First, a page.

July 28 (Bloomberg) -- The lawyer of an ex-Hewlett-Packard Co. sales executive, who was accused by his former employer of stealing secret information, filed a letter in court saying the evidence used against his client was “false and fabricated.”
Adrian Jones, who left Hewlett-Packard to join rival Oracle Corp. in February, was accused of downloading company information on Feb. 10 or Feb. 11 to an external hard drive. In the letter, filed June 10 in California state court, Jones said the drive was used by Hewlett-Packard to do a backup and was never in his possession. Hewlett-Packard and its outside lawyers have confirmed these facts, according to the letter.
The suit has escalated tensions between Hewlett-Packard and Oracle, which are increasingly competing in the market for server computers. The schism between the companies began after Hewlett-Packard ousted Chief Executive Officer Mark Hurd in August 2010, saying he had tried to cover up a relationship with a marketing contractor. Hurd, a friend of Oracle CEO Larry Ellison, later joined Oracle as a co-president.
“The central allegation in HP’s employment lawsuit against Adrian Jones has turned out to be complete fiction,” said Deborah Hellinger, a spokeswoman for Redwood City, California-based Oracle. “If they did it knowingly then HP and their lawyers should be sanctioned. If they did it mistakenly then they simply owe Mr. Jones an apology.”
Hewlett-Packard said today that Jones did store secret company information, even if it wasn’t on that hard drive. He returned other devices with sensitive files to the company, said Michael Thacker, a spokesman for Palo Alto, California-based Hewlett-Packard.
“Regardless of the device, Adrian Jones said he had no confidential information,” Thacker said. “But he did, and he had returned it.”
Jones worked at Hewlett-Packard as a senior vice president in its enterprise hardware group based in Tokyo, where he oversaw the unit’s sales in Asia. He began seeking a job outside Hewlett-Packard in the fall of 2010, according to the letter.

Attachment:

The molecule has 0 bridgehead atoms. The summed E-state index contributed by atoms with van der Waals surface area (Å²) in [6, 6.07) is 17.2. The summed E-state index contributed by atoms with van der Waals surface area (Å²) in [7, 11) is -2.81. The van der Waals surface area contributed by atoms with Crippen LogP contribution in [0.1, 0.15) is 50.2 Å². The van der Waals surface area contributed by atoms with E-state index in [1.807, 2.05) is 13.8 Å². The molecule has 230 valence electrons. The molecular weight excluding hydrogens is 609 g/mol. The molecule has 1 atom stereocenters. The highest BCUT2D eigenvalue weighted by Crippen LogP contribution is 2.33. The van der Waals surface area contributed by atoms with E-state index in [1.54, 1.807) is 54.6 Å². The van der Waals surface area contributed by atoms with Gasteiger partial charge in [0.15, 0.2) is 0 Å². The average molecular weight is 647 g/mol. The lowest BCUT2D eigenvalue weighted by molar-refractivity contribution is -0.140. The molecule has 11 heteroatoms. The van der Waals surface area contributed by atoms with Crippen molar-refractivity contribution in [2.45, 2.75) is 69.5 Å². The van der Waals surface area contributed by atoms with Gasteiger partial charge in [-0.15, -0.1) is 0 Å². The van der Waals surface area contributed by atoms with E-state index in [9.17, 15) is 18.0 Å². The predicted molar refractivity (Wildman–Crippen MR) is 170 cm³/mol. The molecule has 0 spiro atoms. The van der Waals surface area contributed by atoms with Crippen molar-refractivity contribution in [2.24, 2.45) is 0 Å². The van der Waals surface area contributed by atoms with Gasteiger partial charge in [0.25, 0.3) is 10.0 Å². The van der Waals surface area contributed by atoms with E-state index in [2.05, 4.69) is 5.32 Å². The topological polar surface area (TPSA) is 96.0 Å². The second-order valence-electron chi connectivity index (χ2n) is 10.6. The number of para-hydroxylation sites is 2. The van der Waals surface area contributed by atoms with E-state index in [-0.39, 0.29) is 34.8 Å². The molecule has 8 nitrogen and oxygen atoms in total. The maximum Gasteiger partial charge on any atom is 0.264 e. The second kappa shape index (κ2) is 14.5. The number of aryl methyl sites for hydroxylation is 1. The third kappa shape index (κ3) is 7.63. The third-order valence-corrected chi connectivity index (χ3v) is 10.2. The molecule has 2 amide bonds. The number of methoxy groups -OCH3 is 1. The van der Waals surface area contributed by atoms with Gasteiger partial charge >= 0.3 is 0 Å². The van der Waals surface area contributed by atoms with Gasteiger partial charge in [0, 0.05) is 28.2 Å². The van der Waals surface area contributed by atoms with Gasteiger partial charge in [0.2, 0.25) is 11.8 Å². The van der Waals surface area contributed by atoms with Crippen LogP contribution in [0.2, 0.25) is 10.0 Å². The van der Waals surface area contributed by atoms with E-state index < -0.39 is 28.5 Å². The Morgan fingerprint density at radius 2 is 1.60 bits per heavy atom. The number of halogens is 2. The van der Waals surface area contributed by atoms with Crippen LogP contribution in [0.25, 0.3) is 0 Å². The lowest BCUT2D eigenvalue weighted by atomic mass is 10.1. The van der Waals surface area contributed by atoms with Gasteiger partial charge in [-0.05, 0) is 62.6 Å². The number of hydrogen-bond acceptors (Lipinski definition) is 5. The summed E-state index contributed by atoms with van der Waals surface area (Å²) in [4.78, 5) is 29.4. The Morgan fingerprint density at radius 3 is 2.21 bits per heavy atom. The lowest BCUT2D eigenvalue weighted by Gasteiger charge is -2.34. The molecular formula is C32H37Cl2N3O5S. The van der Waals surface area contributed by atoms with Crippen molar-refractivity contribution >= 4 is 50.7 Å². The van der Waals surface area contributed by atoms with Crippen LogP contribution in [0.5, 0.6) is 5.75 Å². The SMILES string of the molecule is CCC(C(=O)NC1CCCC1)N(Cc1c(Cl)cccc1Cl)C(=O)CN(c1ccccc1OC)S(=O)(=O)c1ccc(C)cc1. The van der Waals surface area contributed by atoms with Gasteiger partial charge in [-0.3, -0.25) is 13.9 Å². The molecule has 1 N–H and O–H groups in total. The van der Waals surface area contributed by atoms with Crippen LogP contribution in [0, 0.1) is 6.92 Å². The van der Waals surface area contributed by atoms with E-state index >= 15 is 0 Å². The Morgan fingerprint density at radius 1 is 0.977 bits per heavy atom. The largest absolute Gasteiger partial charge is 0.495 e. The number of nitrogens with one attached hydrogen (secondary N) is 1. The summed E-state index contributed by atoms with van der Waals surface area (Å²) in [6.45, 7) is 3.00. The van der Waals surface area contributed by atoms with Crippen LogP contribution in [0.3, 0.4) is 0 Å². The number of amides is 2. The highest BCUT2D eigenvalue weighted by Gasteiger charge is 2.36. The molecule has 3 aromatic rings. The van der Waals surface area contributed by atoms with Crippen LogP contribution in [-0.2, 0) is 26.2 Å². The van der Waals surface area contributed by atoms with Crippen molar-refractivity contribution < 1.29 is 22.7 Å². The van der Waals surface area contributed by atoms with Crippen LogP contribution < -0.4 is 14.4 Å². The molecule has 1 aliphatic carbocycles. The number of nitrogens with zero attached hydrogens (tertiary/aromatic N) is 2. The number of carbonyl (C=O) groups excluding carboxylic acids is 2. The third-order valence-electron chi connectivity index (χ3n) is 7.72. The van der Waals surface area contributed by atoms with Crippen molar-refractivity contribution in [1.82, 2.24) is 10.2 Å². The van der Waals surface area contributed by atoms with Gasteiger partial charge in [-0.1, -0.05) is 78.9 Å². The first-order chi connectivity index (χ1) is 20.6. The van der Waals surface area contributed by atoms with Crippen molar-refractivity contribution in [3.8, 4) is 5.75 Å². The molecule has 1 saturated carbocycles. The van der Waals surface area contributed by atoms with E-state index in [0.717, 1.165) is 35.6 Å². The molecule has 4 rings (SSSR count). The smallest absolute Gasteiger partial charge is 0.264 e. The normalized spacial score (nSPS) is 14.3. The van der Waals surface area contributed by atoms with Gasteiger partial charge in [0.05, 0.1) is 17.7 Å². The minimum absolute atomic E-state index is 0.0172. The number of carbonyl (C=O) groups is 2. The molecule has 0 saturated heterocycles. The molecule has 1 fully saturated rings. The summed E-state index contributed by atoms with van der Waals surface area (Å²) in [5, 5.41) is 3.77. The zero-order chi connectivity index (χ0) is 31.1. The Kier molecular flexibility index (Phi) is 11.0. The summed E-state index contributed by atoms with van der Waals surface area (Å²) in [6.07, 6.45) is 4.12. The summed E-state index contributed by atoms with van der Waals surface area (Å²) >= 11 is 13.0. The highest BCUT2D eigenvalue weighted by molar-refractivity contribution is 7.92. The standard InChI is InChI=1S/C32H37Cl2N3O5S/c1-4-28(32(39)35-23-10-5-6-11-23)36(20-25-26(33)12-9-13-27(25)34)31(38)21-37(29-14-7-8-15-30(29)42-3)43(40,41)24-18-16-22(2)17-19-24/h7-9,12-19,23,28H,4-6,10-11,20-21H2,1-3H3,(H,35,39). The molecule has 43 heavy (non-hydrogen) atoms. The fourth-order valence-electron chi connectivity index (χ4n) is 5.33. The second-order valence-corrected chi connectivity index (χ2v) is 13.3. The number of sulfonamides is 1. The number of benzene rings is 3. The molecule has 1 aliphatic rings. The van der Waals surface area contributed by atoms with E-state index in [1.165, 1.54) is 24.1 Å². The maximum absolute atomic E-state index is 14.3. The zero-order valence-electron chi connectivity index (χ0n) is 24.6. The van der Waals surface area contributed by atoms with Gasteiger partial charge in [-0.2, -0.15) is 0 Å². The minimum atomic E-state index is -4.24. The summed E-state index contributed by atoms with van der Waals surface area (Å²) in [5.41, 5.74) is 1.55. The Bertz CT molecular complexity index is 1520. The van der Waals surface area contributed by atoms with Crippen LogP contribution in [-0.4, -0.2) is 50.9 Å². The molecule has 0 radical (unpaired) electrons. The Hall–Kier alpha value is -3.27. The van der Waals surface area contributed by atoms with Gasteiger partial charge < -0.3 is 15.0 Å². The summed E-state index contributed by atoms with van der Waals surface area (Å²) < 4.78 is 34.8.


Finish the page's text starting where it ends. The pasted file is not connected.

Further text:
In December, the company began a probe of Jones. Hewlett-Packard said its investigation found he failed to disclose a close personal relationship with a subordinate, arranged a pay raise of about 97 percent for her, and expensed travel to Australia to see her with no legitimate business purpose.
Hewlett-Packard asked for Jones’s additional computers, including his home computer in Tokyo, an iPhone and his girlfriend’s iPad, according to the letter. Jones received the job offer from Oracle Feb. 13.
In June, Hewlett-Packard filed a separate lawsuit against Oracle, claiming that the company went from partner to “bitter antagonist” and had breached its contract.
The lawsuit, filed June 15 in state court in San Jose, California, cited Oracle’s hiring of Hurd and Oracle’s March announcement that it would cease software development for Hewlett-Packard servers that use Intel Corp.’s Itanium chip. Oracle also has used “strong-arm tactics” in forcing customers to “shift from HP’s Itanium server hardware to Oracle’s own server hardware,” the suit said.
That suit, which also cites libel claims, followed Hewlett-Packard’s June 8 letter to Oracle demanding that the software maker keep supporting the Intel chip, reiterating its concern that the move will hurt customers and trammel competition.
Oracle’s shares fell 5 cents to $30.67 at 4 p.m. New York time in Nasdaq Stock Market trading. Hewlett-Packard declined 57 cents to $36.23 on the New York Stock Exchange.
The case is Hewlett-Packard Co. v. Jones, 1-11-cv-198103, California Superior Court, Santa Clara County.
To contact the reporter on this story: Aaron Ricadela in San Francisco at firstname.lastname@example.org.
To contact the editor responsible for this story: Tom Giles at email@example.com